• Kiwi Brand Leather Dye: Note that there are various types of this dye under this brand. The most effective ones we have found are in a glass bottle with a small foam brush attached to a wire retainer in the inside of screw-on lid. We've had less success with the type that have a foam applicator on the exposed tip of the plastic bottle. I don't know if the difference is in the formulation, or simply the applicator, but the results did vary greatly as a result.
  • Kiwi Brand Mink Oil: Works well, but contains some silicone. Easy to work in, inexpensive (under $4 a container), and available at virtually every grocery store.
  • Mink Oil Brand Mink Oil: Works well, but like the above, contains some silicone. Easy to work in, inexpensive (under $4 a container), and available at camping goods outlets.
  • Kiwi/"Camp Dry" Brand Silicone Water Repellent (spray): Contains a high amount of silicone, but is very effective as an initial sealant for new leather, especially leather that is expected to face the elements (boots, jackets, saddle bags).
  • Kiwi/"Camp Dry" Brand Neatsfoot Oil (liquid): A heavy oil useful for raw leathers, untreated leathers, and for smoothing and sealing suede (will make suede look like regular leather and flatten the raised surface). 100 years ago, it was made from oils present in the lower bones of cattle, but these days, you never know with the big commercial brands. Will discolor any light to medium-dark leathers to a significantly darker color (tan suede will turn to a earthy darkish brown). We do not recommend it for surfaces that will contact bare skin regularly. But if you're thinking about throwing out that old suede jacket, try wiping this stuff on liberally and allow to penetrate for three or four days before reconsidering -- you'll probably be very amused at the results.
  • Equimins Neatsfoot Oil (Pure) - liquid: A heavy oil useful for raw leathers, untreated leathers, and for smoothing and sealing suede (will make suede look like regular leather and flatten the raised surface). Still made from cattle bone oils the old fashioned way. Will discolor any light to medium-dark leathers to a significantly darker color (tan suede will turn to a earthy darkish brown). We do not recommend it for surfaces that will contact bare skin regularly. But if you're thinking about throwing out that old suede jacket, try wiping this stuff on liberally and allow to penetrate for three or four days before reconsidering -- you'll probably be very amused at the results.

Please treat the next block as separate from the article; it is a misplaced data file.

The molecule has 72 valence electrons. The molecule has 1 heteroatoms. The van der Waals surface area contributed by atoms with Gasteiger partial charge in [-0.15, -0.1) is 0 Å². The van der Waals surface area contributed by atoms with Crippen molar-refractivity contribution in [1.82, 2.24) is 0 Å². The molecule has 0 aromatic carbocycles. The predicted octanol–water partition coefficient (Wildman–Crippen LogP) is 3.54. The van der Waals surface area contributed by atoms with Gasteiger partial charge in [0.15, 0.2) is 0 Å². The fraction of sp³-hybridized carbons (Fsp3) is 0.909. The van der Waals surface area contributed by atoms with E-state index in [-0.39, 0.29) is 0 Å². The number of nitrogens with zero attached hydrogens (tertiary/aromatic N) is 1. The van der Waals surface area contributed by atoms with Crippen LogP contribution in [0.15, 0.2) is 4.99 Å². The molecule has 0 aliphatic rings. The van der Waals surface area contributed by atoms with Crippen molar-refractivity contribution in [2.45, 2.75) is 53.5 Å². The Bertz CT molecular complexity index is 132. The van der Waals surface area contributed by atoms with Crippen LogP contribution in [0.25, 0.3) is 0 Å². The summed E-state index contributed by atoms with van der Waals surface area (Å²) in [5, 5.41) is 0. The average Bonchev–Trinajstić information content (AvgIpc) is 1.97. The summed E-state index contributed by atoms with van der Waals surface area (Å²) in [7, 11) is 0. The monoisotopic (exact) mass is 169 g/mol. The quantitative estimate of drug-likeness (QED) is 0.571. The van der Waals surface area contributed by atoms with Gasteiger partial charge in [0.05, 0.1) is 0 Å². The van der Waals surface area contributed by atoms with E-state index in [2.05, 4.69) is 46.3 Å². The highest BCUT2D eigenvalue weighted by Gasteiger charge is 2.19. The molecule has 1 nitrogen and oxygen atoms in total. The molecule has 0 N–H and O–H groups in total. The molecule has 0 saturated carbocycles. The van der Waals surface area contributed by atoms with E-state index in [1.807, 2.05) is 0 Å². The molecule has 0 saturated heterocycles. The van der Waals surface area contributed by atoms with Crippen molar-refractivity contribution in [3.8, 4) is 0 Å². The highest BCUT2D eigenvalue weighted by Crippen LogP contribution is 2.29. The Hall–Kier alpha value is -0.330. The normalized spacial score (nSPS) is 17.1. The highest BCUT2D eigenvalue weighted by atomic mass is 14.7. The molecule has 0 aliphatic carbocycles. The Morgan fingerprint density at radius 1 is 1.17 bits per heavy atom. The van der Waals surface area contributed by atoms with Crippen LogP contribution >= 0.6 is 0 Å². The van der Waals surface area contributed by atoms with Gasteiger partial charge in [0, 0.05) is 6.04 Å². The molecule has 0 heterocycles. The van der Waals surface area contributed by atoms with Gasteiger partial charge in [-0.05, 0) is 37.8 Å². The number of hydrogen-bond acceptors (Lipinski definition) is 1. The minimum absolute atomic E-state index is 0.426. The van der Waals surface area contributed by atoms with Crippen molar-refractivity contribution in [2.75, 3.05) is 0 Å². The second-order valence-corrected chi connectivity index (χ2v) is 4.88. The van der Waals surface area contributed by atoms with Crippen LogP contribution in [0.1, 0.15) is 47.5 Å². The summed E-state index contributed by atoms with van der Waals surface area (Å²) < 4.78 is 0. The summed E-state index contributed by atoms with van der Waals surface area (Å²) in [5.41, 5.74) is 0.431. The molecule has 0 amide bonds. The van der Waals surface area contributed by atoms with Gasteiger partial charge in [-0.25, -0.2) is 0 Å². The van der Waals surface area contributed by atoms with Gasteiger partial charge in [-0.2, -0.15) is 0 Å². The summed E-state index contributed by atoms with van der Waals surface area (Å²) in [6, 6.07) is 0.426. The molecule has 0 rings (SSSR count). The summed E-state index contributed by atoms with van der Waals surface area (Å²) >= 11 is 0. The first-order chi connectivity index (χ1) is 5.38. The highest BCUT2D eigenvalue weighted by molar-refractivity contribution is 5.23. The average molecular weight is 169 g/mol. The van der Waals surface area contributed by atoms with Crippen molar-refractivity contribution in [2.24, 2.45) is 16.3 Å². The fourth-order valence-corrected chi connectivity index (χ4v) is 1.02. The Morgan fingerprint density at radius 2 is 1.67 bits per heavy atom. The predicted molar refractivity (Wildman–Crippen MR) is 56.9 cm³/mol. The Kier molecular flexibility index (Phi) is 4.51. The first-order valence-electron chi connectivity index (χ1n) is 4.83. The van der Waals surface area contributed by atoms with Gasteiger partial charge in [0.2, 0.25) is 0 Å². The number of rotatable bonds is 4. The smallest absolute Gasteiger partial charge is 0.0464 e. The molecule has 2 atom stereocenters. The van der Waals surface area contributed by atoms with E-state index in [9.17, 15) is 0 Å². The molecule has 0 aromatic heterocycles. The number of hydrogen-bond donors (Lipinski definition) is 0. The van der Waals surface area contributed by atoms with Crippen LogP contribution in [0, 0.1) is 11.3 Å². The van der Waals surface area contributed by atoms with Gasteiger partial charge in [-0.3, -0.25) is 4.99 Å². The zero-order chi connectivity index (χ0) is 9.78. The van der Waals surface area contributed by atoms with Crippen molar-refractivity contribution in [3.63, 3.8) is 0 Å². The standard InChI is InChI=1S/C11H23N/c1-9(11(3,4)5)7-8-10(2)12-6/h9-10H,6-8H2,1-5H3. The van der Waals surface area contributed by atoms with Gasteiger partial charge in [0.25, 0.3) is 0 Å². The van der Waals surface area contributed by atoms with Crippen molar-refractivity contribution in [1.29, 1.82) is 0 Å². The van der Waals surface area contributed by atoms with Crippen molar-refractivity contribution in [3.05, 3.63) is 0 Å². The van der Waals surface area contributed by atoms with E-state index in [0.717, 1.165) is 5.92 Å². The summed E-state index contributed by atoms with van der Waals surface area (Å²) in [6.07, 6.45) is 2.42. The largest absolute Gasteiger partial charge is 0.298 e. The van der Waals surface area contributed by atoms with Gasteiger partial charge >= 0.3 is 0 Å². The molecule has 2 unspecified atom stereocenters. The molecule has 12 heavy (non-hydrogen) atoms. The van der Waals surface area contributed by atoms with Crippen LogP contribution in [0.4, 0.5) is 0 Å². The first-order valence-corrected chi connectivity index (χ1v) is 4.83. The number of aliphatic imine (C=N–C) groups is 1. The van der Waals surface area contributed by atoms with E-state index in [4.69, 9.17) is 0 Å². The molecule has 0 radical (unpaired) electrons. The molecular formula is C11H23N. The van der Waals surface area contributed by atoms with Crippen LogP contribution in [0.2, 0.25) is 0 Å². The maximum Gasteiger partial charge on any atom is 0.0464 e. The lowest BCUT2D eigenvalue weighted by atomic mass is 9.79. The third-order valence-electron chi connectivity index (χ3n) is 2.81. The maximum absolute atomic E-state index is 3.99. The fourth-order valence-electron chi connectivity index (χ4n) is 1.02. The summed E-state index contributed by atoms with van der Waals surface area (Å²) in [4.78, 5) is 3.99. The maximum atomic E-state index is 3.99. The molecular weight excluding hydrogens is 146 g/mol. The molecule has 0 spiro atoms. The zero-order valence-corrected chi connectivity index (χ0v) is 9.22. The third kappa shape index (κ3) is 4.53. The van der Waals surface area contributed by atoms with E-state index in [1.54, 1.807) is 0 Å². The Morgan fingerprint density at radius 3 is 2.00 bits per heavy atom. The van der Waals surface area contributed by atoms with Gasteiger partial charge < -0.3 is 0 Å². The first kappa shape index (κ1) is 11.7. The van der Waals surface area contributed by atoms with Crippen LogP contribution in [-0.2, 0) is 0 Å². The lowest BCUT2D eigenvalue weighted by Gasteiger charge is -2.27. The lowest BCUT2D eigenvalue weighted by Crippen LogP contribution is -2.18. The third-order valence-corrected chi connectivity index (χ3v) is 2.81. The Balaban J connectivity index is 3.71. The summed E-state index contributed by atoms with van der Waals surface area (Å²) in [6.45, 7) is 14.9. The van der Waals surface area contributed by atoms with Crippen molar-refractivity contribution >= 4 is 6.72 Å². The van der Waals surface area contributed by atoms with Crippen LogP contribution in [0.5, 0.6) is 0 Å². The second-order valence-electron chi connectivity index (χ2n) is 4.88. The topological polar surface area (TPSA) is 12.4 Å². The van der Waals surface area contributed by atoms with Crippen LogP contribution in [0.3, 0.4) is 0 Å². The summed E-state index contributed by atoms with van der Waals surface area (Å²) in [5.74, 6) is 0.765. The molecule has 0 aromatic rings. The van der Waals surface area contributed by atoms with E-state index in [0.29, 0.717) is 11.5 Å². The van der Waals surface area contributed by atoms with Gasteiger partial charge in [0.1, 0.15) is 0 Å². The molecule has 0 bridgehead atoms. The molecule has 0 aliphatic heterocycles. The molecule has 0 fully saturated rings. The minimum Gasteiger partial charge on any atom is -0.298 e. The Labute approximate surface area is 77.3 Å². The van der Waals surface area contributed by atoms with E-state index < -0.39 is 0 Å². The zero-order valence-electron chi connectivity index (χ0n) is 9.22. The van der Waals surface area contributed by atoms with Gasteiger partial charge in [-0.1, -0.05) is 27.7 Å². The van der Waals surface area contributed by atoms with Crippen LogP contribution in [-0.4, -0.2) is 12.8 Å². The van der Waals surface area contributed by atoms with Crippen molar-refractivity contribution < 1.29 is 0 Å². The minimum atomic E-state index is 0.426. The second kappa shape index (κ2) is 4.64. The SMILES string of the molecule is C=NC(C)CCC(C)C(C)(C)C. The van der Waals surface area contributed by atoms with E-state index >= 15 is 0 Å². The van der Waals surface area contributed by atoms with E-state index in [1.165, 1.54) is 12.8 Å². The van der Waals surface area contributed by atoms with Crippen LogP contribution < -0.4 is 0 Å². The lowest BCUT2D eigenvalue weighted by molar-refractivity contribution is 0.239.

• Lanolin: The natural oil of sheep, recovered from the sheered wool when it is processed. You probably know that wool shrinks when it gets wet, but for some reason sheep don't have their coats shrink. So what's the deal? Their skin produces a heavy oil called lanolin that is water proof and supremely wonderful for skin (which is why you find it in many hand and skin lotions). It is also very useful on leathers to seal them and condition them. The correct way to apply is to smear it on, allow to soak for 2 - 7 days and then buff off any excess. Note that lanolin can easily transfer to cotton, permanently oiling it as well (think Australian-style dusters -- lanolin soaked cotton), so if you use it, be sure the surface has had the excess removed before sitting on it or letting clothing rest against it.
  • Lexol Leather Conditioner: Useful for places where the leather is used for seating, or where the leather is not to be permitted to become too soft lest it loose it's shape (such as formed leather products). Not suitable for very soft leathers, such as gloves or suede. Leaves a waxy feeling on the leather (rather than an oily one).
  • Lexol Leather Cleaner: Useful for sealed leathers, especially where the leather has been treated with Lexol Leather Conditioner, and in thin leathers. Will not help impart an aging patina to leather, which may or may not be desirable, depending on the application. Not as astringent in cleaning as some competing products.
  • Sno-Seal (Beeswax leather sealant): Useful for brand new leather, especially at the seams. Unlike oils and silicone, beeswax does not migrate through leather quickly, nor does it wear down/wear away (except by contact rubbing). A great first step in the treatment of any leather you want to stay truly waterproof (such as motorcycle seats/saddles).
  • Zippo Brand Lighter Fluid: Naphthalene or equivalent. Petroleum based lighter fluid, will displace sealants, oils, waxes and is suitable for stripping leather, but still gentler than most paint solvents and other forms of stripping agents. Under $5 a bottle -- use sparingly (one advantage of lighter fluid bottles -- they have little pour nipples to help insure you don't totally soak the leather).